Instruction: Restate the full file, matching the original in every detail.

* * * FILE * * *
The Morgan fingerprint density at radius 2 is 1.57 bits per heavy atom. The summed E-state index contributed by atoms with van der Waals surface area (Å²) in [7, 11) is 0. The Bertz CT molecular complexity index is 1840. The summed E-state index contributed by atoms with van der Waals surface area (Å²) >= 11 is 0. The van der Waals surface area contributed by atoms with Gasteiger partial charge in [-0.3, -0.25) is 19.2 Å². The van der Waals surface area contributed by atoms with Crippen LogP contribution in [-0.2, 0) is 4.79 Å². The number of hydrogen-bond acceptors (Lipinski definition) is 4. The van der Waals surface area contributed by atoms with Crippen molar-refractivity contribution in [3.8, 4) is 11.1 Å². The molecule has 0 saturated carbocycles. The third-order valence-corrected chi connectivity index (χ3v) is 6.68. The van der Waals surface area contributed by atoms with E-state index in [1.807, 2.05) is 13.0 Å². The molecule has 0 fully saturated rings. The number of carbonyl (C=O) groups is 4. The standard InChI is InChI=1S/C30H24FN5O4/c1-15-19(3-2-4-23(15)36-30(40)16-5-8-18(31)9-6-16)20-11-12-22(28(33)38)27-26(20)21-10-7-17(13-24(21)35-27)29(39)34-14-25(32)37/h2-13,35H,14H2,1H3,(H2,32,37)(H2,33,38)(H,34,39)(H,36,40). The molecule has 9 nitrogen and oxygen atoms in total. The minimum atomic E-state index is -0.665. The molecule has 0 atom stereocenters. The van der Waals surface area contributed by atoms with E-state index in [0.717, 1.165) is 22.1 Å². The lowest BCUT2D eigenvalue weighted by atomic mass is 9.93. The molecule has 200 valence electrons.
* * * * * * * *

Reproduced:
The Morgan fingerprint density at radius 2 is 1.57 bits per heavy atom. The summed E-state index contributed by atoms with van der Waals surface area (Å²) in [7, 11) is 0. The Bertz CT molecular complexity index is 1840. The summed E-state index contributed by atoms with van der Waals surface area (Å²) >= 11 is 0. The van der Waals surface area contributed by atoms with Gasteiger partial charge in [-0.3, -0.25) is 19.2 Å². The van der Waals surface area contributed by atoms with Crippen LogP contribution in [-0.2, 0) is 4.79 Å². The number of hydrogen-bond acceptors (Lipinski definition) is 4. The van der Waals surface area contributed by atoms with Crippen molar-refractivity contribution in [3.8, 4) is 11.1 Å². The molecule has 0 saturated carbocycles. The third-order valence-corrected chi connectivity index (χ3v) is 6.68. The van der Waals surface area contributed by atoms with E-state index in [1.807, 2.05) is 13.0 Å². The molecule has 0 fully saturated rings. The number of carbonyl (C=O) groups is 4. The standard InChI is InChI=1S/C30H24FN5O4/c1-15-19(3-2-4-23(15)36-30(40)16-5-8-18(31)9-6-16)20-11-12-22(28(33)38)27-26(20)21-10-7-17(13-24(21)35-27)29(39)34-14-25(32)37/h2-13,35H,14H2,1H3,(H2,32,37)(H2,33,38)(H,34,39)(H,36,40). The molecule has 9 nitrogen and oxygen atoms in total. The minimum atomic E-state index is -0.665. The molecule has 0 atom stereocenters. The van der Waals surface area contributed by atoms with E-state index in [0.717, 1.165) is 22.1 Å². The lowest BCUT2D eigenvalue weighted by atomic mass is 9.93. The molecule has 200 valence electrons.